POPC and 5/12/14-PCSL or DOXYL-PC were purchased from Avanti Polar Lipids (Alabaster, AL, USA). Lipids were dissolved in chloroform to give stocks (25 mg/ml) and stored at −20°C. A peptide corresponding to S373-C388 of NTS1 (H8 peptide: Ac-SANFRQVFLSTLACLC-NH2) was purchased from Peptide Synthetics and used without further purification. LUVs were formed with a spin label installed in the outer leaflet of the membrane; for the inner leaflet, the lipid compositions of the donor and acceptor vesicles are reversed. Specifically, adapting a protocol from Cheng et al. (20), donor multilamellar vesicles (MLVs) were prepared by mixing POPC (12 mg, 16 μmol) and DOXYL-PC (0.24 mg, 0.3 μmol) in CHCl3 and dried under nitrogen and then in vacuo for 1 hour. The dried lipid film was suspended in H2O (500 μl) to a concentration of 32 μM and left to stand at 40°C for 1 hour, with occasional, gentle vortexing. The MLVs were then incubated with 500 μl of methyl-β-cyclodextrin (MβCD; Sigma-Aldrich, 64 μmol) for 2 hours at 1000 rpm and 50°C using a heated vortexer (Eppendorf Thermomixer Comfort). At the same time, acceptor LUVs were formed by first preparing MLVs of POPC (3 mg, 4 μmol) in H2O with 20% (w/v) sucrose (500 μl) and then subjected to five freeze-thaw cycles between liquid N2 and 40°C. The freeze-thawed MLVs were extruded 11 times through 100-nm polycarbonate filters (Avanti Polar Lipids). The sucrose-entrapped vesicles were diluted with H2O (9 ml) and centrifuged for 2 hours at 190,000g and 40°C, using a Beckman Optima XL-100 K Ultracentrifuge and SW 41 Ti rotor. The pelleted vesicles were then resuspended in H2O (500 μl) to a final concentration of 8 μM. The sucrose-entrapped LUVs were added to the solution of MβCD-solubilized MLVs, and the resulting suspension was mixed for 30 min at 1000 rpm and 50°C using a heated vortexer. This mixed suspension was then diluted in 9 ml of 4.5% (w/v) sucrose solution and centrifuged for 2 hours at 190,000g and 10°C. The unpelleted MLVs and MβCD were removed in the supernatant, and the exchange LUVs were resuspended in 50 mM phosphate buffer (pH 7.2; 100 μl). H8 peptide in dimethyl sulfoxide (DMSO) was added to give a peptide-to-lipid (P:L) molar ratio of 1:25. The relative concentrations of inner leaflet– and outer leaflet–labeled vesicles were calculated using fluorescence of 0.1% Rhodamine PE in the acceptor vesicles to ensure that the P:L ratio was the same. An identical volume of DMSO was added to lipid-only samples. The mixed suspension was then diluted in 9 ml of 4.5% (w/v) sucrose solution and centrifuged for 2 hours at 190,000g and 10°C. CW-EPR measurements were carried out at 293 K on an X-band CW spectrometer (EMX, Bruker) fitted with a nitrogen cryostat. The hyperfine splittings Apar and Aper were obtained from the EPR spectra, and the apparent order parameter Sapp was calculated according to the equationSapp=Apar+Aper*AzzAxxAyy2*a'0a0where Azz, Ayy, and Axx are the principal hyperfine splittings (32.9, 5.4, and 5.9 for DOXYL, respectively) of the molecular axes of the spin labela'0a0=Azz+Axx+AyyApar+Aper*is a normalization term for the polarity of the environment, andAper*=Aper+(1.4*[1(AparAperAzzAxx+Ayy2])accounts for dependence of the hyperfine splittings (Aper) on the local polarity (21).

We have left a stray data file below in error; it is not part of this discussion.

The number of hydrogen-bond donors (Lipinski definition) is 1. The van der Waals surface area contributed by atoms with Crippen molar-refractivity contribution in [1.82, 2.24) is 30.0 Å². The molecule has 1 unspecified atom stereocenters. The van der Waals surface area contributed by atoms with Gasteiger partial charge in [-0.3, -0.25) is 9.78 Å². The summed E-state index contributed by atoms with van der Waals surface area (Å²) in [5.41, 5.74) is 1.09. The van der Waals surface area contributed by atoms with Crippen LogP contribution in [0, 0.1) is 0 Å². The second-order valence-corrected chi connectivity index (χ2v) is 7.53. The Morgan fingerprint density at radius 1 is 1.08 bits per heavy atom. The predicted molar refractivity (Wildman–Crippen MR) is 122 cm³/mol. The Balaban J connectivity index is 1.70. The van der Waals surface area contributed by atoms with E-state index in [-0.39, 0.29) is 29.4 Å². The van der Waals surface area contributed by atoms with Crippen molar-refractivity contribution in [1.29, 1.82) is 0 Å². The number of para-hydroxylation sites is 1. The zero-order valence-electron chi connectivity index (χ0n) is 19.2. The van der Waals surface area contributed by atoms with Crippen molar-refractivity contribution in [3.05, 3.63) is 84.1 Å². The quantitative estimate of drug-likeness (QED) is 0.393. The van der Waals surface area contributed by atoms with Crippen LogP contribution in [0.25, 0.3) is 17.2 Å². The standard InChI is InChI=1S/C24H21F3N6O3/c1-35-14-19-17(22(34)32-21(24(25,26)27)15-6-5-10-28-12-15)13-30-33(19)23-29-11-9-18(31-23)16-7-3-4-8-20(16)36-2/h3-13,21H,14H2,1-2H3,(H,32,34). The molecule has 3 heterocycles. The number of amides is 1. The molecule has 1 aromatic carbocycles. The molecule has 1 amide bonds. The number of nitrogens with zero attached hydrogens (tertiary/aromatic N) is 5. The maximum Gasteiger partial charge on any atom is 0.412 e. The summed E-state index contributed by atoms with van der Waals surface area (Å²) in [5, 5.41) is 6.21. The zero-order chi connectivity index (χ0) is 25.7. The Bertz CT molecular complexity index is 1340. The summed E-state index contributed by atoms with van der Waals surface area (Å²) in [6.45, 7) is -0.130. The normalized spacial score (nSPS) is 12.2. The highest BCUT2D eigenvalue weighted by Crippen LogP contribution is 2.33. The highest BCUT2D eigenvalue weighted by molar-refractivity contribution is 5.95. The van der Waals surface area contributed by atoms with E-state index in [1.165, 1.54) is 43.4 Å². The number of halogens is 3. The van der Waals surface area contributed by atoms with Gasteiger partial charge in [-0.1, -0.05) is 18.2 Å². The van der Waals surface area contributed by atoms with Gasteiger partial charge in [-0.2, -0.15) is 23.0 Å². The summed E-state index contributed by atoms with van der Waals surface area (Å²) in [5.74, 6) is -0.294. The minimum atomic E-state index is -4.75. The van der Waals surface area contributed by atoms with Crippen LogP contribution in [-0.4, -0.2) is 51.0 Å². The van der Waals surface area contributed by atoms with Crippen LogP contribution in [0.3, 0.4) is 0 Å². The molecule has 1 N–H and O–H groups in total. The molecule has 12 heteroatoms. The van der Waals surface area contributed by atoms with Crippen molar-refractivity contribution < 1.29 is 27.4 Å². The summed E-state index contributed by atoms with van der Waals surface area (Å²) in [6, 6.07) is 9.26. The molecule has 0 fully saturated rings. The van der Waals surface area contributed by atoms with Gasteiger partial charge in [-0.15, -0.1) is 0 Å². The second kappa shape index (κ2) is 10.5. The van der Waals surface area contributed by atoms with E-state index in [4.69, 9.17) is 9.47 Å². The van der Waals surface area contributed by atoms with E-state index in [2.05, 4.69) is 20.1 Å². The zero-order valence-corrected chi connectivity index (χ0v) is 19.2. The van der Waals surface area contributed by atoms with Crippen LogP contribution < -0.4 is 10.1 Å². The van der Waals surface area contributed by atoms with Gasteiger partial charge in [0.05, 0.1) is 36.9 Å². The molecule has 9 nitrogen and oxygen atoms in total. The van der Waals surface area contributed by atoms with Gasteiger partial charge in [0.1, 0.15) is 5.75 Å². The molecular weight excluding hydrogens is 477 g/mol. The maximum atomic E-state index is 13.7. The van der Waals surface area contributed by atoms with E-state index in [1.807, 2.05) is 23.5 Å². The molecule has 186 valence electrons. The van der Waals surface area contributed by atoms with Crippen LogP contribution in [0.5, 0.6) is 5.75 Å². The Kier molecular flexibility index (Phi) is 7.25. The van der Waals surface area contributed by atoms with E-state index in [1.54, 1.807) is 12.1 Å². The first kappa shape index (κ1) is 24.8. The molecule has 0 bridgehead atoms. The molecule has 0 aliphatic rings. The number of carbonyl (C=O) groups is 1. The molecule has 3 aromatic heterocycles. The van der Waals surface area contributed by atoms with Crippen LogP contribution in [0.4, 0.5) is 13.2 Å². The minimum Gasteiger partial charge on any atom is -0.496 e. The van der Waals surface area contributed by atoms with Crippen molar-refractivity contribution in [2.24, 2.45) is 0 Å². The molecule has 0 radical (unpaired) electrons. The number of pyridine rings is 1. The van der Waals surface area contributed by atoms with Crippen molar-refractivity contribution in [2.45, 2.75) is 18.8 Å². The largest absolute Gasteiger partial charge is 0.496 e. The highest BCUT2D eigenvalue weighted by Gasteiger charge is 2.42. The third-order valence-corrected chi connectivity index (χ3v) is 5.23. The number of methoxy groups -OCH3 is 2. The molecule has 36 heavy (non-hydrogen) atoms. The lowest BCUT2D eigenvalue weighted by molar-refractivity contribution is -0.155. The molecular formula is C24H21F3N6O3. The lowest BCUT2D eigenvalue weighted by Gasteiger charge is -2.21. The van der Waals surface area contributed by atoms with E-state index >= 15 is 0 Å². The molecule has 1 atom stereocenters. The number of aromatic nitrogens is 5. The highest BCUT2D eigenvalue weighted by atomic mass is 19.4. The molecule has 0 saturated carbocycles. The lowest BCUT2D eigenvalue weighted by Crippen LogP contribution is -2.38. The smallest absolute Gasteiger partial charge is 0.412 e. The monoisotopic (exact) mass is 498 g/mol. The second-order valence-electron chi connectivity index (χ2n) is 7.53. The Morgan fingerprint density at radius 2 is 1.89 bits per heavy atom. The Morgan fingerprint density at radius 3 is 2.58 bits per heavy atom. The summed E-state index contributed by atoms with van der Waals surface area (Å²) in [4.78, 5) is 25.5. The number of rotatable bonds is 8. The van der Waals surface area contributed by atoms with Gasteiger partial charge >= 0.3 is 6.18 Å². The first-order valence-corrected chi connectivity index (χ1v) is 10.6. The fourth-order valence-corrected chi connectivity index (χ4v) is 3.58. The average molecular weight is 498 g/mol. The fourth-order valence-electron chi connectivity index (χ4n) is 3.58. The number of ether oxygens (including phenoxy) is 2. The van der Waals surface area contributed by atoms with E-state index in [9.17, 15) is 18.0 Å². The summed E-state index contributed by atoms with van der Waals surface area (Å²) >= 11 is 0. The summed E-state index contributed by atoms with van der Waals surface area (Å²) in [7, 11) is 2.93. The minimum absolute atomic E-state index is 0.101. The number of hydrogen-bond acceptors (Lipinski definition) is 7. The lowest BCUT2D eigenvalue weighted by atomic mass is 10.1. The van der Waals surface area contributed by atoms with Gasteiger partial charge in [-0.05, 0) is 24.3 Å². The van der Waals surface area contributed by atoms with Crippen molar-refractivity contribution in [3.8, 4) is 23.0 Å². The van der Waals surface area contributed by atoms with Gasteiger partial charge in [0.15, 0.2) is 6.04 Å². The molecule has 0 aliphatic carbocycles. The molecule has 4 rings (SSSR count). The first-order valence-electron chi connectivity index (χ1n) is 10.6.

Circular dichroism

For CD measurements, the H8 peptide was dissolved at 15 mg/ml in trifluorethanol (TFE) and then diluted to 0.1 mg/ml in (i) 20 mM sodium phosphate, 20 mM NaCl buffer, or buffer containing either (ii) POPC liposomes (0.43 mg/ml), (iii) BPL liposomes (0.37 mg/ml) to a 5:1 lipid-to-peptide molar ratio, (iv) 1% octyl β-d glucoside, 0.01% CHS, or (v) 0.1% DDM, 0.01% CHS (w/v). Peptide concentration was measured using absorption at 205 nm. Liposomes were prepared by extrusion through 100-nm polycarbonate filters (Whatman). CD spectra were recorded at 293 K between 190 and 260 nm on a Jasco J-815 Spectropolarimeter using a 1-mm quartz cuvette, a scan rate of 20 nm/min, and a data integration time of 1 s. The recorded spectra were corrected for buffer contribution, accounting for TFE (0.67%) and the appropriate lipid/detergent. The data were smoothed in OriginPro 8.5 (OriginLab) using Savitzky-Golay filtering (10-nm window, second-order polynomial), and the DichroWeb server was used to estimate secondary structure; results from multiple algorithms (K2D, CONTIN, CDSSTR, and SELCON3) and reference datasets (sets 4, 7, SP175, and SMP180) that gave a normalized RMSD below 0.1 were averaged.

MD simulations